lateral works extended 2 miles from
ihe bottom. Nearly 400 men and boys
were in ihe mine at the time of ihe ex
plosion, nearly all of whom perished.
London, Dec. 13. 9 p. in. Every
enort is being made to rescue the sur
vivors. XiXploring parties have count
ed as high as 38 dead within a space of
50 yards. A few of these unfortunate
victims have been brought out alive,
but badly mutihted. Engineers are of
the opinion lhat owing to the foul air
there can be no more alive in the
works. If this is so, over 300 human
beings lie dead in ihe recesses of the
The excitment among the families in
town is most 'ntense and painful. The
works and vicinity have been ihe scene
of wailinir and do.-pair all day.
A similar accident occurred some
twenty years ago at ihe same pit, by
which 73 lives were lost.
Barneslt, Dec. 13. Another ex
plosion took plare at the same pit at 9
o'clock this morning, while working
parties were finding and drawing out
ihe dead Several officials and a num
ber of volunteers were in the pii, and
it is feared that they have all perished
The exciting scenes of yesterdaj
Later. Some of ihe volunteers
have been taken out alive.
Washington Dec. 12. At a meet
ing of the Committee on banking and
currency, of ti e House to day, it was
resolved to introduce a bill limiting the
issue of any oae bank to one million
Resolved, That a more equal disiri
bution of currency should be made by
withdrawing noi.es from banks which
enjoyed more than their share of the
average, and placing them with those
banks thai were in positive need of
currency for circulation.
Chicago, Dec. 13. The Secretary
of War. in answer to th- resolution of
the House passed at the last session,
reports the aggregate receipts of the
Freedman's Bureau during the 21
months ending in Septeuber, at one
million six hundred thousand dollars,
including eight hundred and fifty thou
sand from sale of Confederate proper
ty, fines, donations etc., two hundred
and forty thousand from the rented
lands, one hundred and eighty six thou
sand from the sile of farm crops, one
hundred ihou-and from rent of build
inis. and the balance from other
sources. The expenditures during the
same 21 month were one million two
hundred and forty thousnnd dollars in
ludinrsix hundred and sixty four
thou-and for labor, one hundred and
forty three thousand for schoo's. eighty
nine thousand tor clothing, sixty one
thousand for rent of buildings Stc.
Aggregate rations furnished freedmen
six million; ditto furnished refugees.
A canvass ot Senators shews more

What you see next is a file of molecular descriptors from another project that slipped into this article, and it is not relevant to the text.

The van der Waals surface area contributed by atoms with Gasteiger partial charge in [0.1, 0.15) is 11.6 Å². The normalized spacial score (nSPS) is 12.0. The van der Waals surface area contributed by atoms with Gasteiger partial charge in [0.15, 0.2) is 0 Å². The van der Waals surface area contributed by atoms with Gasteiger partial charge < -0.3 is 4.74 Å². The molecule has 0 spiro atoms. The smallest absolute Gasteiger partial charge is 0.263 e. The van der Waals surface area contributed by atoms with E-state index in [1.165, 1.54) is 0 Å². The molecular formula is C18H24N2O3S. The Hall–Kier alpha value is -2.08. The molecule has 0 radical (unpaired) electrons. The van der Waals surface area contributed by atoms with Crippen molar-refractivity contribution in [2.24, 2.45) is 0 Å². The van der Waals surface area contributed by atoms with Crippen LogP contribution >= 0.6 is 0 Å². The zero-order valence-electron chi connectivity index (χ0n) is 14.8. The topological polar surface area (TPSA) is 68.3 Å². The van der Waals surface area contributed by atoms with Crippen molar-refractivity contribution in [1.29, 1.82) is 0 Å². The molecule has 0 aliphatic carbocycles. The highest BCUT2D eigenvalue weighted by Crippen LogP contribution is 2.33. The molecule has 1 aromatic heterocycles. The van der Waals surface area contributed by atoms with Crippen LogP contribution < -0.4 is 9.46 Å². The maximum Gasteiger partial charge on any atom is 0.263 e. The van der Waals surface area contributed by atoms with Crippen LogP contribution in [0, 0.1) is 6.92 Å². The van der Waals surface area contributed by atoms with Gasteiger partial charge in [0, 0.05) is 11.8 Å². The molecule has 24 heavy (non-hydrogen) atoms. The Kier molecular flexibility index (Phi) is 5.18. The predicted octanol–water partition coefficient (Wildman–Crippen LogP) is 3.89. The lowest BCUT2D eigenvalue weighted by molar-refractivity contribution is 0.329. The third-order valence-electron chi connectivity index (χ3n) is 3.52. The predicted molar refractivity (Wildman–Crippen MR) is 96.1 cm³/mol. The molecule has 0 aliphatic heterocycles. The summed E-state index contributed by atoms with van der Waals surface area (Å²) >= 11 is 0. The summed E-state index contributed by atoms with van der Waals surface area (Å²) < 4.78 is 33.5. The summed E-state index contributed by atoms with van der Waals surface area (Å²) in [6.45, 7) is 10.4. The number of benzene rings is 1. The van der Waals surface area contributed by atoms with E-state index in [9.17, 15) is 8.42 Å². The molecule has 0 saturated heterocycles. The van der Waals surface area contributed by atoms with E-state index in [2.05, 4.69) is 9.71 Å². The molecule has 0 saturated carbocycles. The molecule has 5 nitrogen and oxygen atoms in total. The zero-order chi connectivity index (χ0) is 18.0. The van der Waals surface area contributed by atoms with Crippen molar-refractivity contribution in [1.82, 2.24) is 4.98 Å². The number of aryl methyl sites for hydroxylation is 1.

than two-thirds in favor of the admis
sion of Nebraska.
The House yesterday rejected the
amendment to the bill reculatini; the
President's appointing power and in
tended to prevent ih? removal of Cab
inet officers without the consent of the
Washington, Dec. 14
Senate Wade called up the Ne
Sumner opposed it, sayincr lhat the
ot of $psierday should not be forgotten
The Senate had voted itself in lavor of
human rights, and now the proposition
was before ii lo set asid) that verdict
and create a white man's government
such as the Senators on the other side
declared themselves in favor of. He
hoped the Senate would not imitate the
example of antiquity and unweave to
day the web woven yesterday.
Wade replied and advocated the ad
mission of Nebraska.
rv l - . I S
x ales spoKe in ravor oi me aomis
sion of Nebraska.
Sumner resumed the floor alluding
to his own vote on the Constitutional
Amendment, and asked Wade if he
considered himself forced to admit the
rebel States if they refused suffrage to
Wade said he considered himself
bound to admit them if they ratified the
Consti'utional Amendment within a
Sumner Even with the word white
in their constitution.
Wade Without regard to that,
Sumner Without regard to the
rights of freedmen.
Wade I am as much in favor of
colored suffrage as anybody, bull will
stand by my agreement.
Brown offered an amendment in the
same language us that approved by
Sumner and rejected in the Senate last
session when the bill was up, viz : Fro
viso, that the act should take effect on
ly upon the fundamental condition of the
abolition of all distinction in civil and
political rights on account of color, and
ratification of the conditions by the peo
ple if rsebraska.
Sherman said he frit bound to vote
for ihe adm:sion of Nebraska vvhen
ever she complied with the conditions
of the Enabling net.
The proposition of Brown embraced
an additional condition, wnicn it was
t a - .
not iu.-t to impost; after having two
years ago refused lo make them.
Sherman continued these remarks at
considerable length, dwelling upon ihe
statistics of Nebraska, to show lhat she
had population sufficient for a State